In my last post on allyship, I discussed how we can approach allyship as a problematic, particularly when we consider how allies become centered in conversations having to do with axes along which they are not oppressed. I spoke a bit about how such centering confounds the very notion of what an ally is meant to do or be, as it again privileges the voices, opinions, and analyses of people in positions of power. I challenged those claiming the title “ally” as an identity by asking how their so-called identity differs from the groups they claim to support. I want to focus now on what it actually means to do anti-oppressive work, rather than a shortcut label to free cookies and “gratitude” on the part of oppressed groups and a different, perhaps messier and less rhetorical approach to allyship.
Conversation. Words. Room for error. Mistakes. Discussion. Moving forward. Spectra and Mia Mingus both share, in their writing, how identity and action can intersect in surprising ways. Spectra writes about how “some of my closest friends and family are the fiercest “allies” I have, but they’d never call themselves that. They’d insist, instead, that they’re being considerate, trying to get to know me better, or, as one of my best white guy friends says, “resisting against the default of being an asshole.” And you know what? I prefer it that way.
Maybe I’m old fashioned, but I’d rather experience people–and their politics–through unlikely, awkward, strained, challenging, beautiful relationships built over time. That way, when we do clash or differ, we love each other enough to express the full range of our raw emotions – cry, yell, storm out – and always return to build the deeper, more intimate connections we need to take on the world together, truly united.”
Similarly, Mingus writes “I grew up in a feminist community, around other powerful femmes of color, but none of whom identified that way. There was no word for it, it was… just their life. It was how they had to learn to be, to survive. It was what they had crafted out of the fires of their desires and loving. It was part of how they had learned to be magnificent.
Their gender was about being a grounded force to end violence. Their gender was about forging dignity out of invisibility that could slice through femininity that would rather be pretty than useful. Their gender was about answering the question, what is the work you are doing to end violence and poverty, not what shoes are you wearing. Their gender was about feeding family and raising children collectively; organizing for themselves when no one else would. Their gender was a challenge to the world they lived in that was trying to erase them.
As femmes of color—however we identify—we have to push ourselves to go deeper than consumerism, ableism, transphobia and building a politic of desirability. Especially as femmes of color. We cannot leave our folks behind, just to join the femmes of color contingent in the giant white femme parade.”
Both these authors mention family, community – it is something intrinsic to many people of colour, particularly as we immigrate to new countries – and it’s also true for communities of colour that have existed for generations in North America. There are already bonds of solidarity, of being there for each other because relying on mainstream ways of support were already not accessible for us. I remember my mother saying “no one will fight your battles for you” and “there is no thing as I can’t”. I have great respect for my mother, even if she might argue I don’t always show it. I don’t know many women who can leave their families temporarily behind to carve out a new life in another country, and then bring over their husbands and children. I don’t know many women who could even begin to negotiate the kinds of experiences their young child would face. I don’t know many women who would succeed – by all means, we are your typical South Asian family success story so far, even if sometimes I genuinely wonder at what cost.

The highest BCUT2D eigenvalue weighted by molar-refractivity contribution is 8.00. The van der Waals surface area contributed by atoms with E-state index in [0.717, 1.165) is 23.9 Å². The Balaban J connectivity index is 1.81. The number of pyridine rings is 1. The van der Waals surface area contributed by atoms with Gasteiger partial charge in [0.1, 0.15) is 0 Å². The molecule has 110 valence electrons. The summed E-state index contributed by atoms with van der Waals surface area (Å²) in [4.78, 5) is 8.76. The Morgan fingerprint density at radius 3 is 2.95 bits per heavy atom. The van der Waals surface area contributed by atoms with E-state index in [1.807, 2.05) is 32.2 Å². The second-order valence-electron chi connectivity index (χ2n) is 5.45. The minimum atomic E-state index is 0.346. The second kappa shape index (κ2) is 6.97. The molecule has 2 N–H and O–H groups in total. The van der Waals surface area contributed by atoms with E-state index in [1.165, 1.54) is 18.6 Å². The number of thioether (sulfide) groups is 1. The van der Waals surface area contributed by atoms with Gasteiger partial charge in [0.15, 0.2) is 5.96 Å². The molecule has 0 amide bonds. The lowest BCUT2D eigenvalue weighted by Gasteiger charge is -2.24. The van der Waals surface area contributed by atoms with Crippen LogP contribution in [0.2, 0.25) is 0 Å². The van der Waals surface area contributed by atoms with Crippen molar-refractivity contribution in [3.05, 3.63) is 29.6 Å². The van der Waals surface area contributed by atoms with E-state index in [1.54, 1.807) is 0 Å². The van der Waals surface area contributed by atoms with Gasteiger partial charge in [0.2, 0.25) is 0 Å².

And she’s not perfect, my mum. I remember confiding in her about instances in my life that I think genuinely broke her heart – things about me that she could not accept and indeed has a very difficult time even now accepting. But I know one thing: that woman has my back no matter what. I can’t call her an ally; she’s just my mom. God help anyone who hurts me, if my mother ever found out about it. She’d never call herself an ally though – I can see her scoffing at the word. “Ally? I’m just your stupid mom watching out for her stupid kid who opens her mouth when it’s totally unnecessary.” And I mean, fair enough – that’s not exactly drenched in unqualified support – except it is. My mother and I would never have been friends had we grown up together. But she’s stuck with me, and that is unbreakable. I know this, because I think I’ve actually actively tried to break it in the past because the gap between how much she cares about me, and how little she understands me is honestly so wide that often I feel ripped down the center, heart and head cast on either side of a wide chasm. This is why saying ‘I love you’ in my family hurts. This is why I sometimes don’t even believe we ‘love’ each other – we don’t have the lovely “love you unconditionally” crap that’s sold to us in Western movies. We have a different love – one that IS bound by duty, cost, obligation. There are sacrifices my parents have made that I can never pay them back for – and they also don’t expect that – but they do expect some things and I know every step I take away from those expectations hurts them.